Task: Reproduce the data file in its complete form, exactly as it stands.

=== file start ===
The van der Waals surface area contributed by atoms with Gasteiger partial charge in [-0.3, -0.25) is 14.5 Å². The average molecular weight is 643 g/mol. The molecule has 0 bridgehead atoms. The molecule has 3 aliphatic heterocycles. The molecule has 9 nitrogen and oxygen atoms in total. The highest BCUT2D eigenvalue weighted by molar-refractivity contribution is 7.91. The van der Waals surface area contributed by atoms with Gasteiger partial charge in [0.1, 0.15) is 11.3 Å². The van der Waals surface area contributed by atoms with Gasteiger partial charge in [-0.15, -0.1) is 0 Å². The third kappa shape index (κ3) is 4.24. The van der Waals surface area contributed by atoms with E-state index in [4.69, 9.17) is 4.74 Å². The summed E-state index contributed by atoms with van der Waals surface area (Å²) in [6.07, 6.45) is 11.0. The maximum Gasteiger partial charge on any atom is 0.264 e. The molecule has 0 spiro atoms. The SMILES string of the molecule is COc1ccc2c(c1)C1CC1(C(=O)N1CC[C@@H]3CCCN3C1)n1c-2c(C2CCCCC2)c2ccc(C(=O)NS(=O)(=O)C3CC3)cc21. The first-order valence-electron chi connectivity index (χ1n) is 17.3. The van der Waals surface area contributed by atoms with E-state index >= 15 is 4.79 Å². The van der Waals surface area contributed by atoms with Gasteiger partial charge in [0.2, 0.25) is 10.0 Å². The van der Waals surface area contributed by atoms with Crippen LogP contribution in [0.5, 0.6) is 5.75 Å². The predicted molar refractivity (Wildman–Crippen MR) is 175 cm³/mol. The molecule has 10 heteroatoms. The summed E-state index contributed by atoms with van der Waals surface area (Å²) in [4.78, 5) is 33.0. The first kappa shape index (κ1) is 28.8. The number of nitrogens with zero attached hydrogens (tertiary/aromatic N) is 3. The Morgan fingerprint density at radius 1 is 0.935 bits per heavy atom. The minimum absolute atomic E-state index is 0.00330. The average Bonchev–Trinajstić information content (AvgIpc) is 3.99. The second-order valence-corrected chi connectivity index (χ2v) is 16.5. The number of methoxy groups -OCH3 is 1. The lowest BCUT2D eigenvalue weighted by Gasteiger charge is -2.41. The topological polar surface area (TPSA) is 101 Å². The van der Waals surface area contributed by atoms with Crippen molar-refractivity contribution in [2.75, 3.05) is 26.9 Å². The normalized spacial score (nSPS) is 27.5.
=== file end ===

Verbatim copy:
The van der Waals surface area contributed by atoms with Gasteiger partial charge in [-0.3, -0.25) is 14.5 Å². The average molecular weight is 643 g/mol. The molecule has 0 bridgehead atoms. The molecule has 3 aliphatic heterocycles. The molecule has 9 nitrogen and oxygen atoms in total. The highest BCUT2D eigenvalue weighted by molar-refractivity contribution is 7.91. The van der Waals surface area contributed by atoms with Gasteiger partial charge in [0.1, 0.15) is 11.3 Å². The van der Waals surface area contributed by atoms with Gasteiger partial charge in [-0.15, -0.1) is 0 Å². The third kappa shape index (κ3) is 4.24. The van der Waals surface area contributed by atoms with E-state index in [4.69, 9.17) is 4.74 Å². The summed E-state index contributed by atoms with van der Waals surface area (Å²) in [6.07, 6.45) is 11.0. The maximum Gasteiger partial charge on any atom is 0.264 e. The molecule has 0 spiro atoms. The SMILES string of the molecule is COc1ccc2c(c1)C1CC1(C(=O)N1CC[C@@H]3CCCN3C1)n1c-2c(C2CCCCC2)c2ccc(C(=O)NS(=O)(=O)C3CC3)cc21. The first-order valence-electron chi connectivity index (χ1n) is 17.3. The van der Waals surface area contributed by atoms with E-state index >= 15 is 4.79 Å². The van der Waals surface area contributed by atoms with Gasteiger partial charge in [0.2, 0.25) is 10.0 Å². The van der Waals surface area contributed by atoms with Crippen LogP contribution in [0.5, 0.6) is 5.75 Å². The predicted molar refractivity (Wildman–Crippen MR) is 175 cm³/mol. The molecule has 10 heteroatoms. The summed E-state index contributed by atoms with van der Waals surface area (Å²) in [4.78, 5) is 33.0. The first kappa shape index (κ1) is 28.8. The number of nitrogens with zero attached hydrogens (tertiary/aromatic N) is 3. The Morgan fingerprint density at radius 1 is 0.935 bits per heavy atom. The minimum absolute atomic E-state index is 0.00330. The average Bonchev–Trinajstić information content (AvgIpc) is 3.99. The second-order valence-corrected chi connectivity index (χ2v) is 16.5. The number of methoxy groups -OCH3 is 1. The lowest BCUT2D eigenvalue weighted by Gasteiger charge is -2.41. The topological polar surface area (TPSA) is 101 Å². The van der Waals surface area contributed by atoms with Crippen molar-refractivity contribution in [2.75, 3.05) is 26.9 Å². The normalized spacial score (nSPS) is 27.5.